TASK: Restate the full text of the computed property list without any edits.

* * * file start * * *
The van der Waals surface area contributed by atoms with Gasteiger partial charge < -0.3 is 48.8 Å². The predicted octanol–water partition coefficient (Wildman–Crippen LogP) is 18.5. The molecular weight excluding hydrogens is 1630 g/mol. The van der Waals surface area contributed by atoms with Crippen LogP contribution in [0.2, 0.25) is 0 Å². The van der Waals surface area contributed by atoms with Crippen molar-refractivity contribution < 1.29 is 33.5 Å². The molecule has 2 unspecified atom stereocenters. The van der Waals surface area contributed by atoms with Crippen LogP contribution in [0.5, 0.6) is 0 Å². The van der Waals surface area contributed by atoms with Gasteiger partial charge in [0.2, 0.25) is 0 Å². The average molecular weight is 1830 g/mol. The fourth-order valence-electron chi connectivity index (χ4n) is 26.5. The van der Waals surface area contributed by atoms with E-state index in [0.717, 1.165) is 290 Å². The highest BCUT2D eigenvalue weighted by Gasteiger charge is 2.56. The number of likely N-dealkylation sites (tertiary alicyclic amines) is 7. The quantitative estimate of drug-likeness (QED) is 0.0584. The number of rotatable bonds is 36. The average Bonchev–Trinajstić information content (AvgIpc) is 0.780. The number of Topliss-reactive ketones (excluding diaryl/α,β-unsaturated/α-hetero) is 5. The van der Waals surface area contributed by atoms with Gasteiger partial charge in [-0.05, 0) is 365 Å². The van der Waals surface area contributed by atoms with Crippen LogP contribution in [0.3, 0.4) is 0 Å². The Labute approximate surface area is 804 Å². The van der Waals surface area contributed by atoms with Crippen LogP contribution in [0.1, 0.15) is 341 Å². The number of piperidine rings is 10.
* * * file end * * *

The van der Waals surface area contributed by atoms with Gasteiger partial charge < -0.3 is 48.8 Å². The predicted octanol–water partition coefficient (Wildman–Crippen LogP) is 18.5. The molecular weight excluding hydrogens is 1630 g/mol. The van der Waals surface area contributed by atoms with Crippen LogP contribution in [0.2, 0.25) is 0 Å². The van der Waals surface area contributed by atoms with Crippen molar-refractivity contribution < 1.29 is 33.5 Å². The molecule has 2 unspecified atom stereocenters. The van der Waals surface area contributed by atoms with Crippen LogP contribution in [0.5, 0.6) is 0 Å². The van der Waals surface area contributed by atoms with Gasteiger partial charge in [0.2, 0.25) is 0 Å². The average molecular weight is 1830 g/mol. The fourth-order valence-electron chi connectivity index (χ4n) is 26.5. The van der Waals surface area contributed by atoms with E-state index in [0.717, 1.165) is 290 Å². The highest BCUT2D eigenvalue weighted by Gasteiger charge is 2.56. The number of likely N-dealkylation sites (tertiary alicyclic amines) is 7. The quantitative estimate of drug-likeness (QED) is 0.0584. The number of rotatable bonds is 36. The average Bonchev–Trinajstić information content (AvgIpc) is 0.780. The number of Topliss-reactive ketones (excluding diaryl/α,β-unsaturated/α-hetero) is 5. The van der Waals surface area contributed by atoms with Gasteiger partial charge in [-0.05, 0) is 365 Å². The van der Waals surface area contributed by atoms with Crippen LogP contribution in [0.3, 0.4) is 0 Å². The Labute approximate surface area is 804 Å². The van der Waals surface area contributed by atoms with Crippen LogP contribution in [0.1, 0.15) is 341 Å². The number of piperidine rings is 10.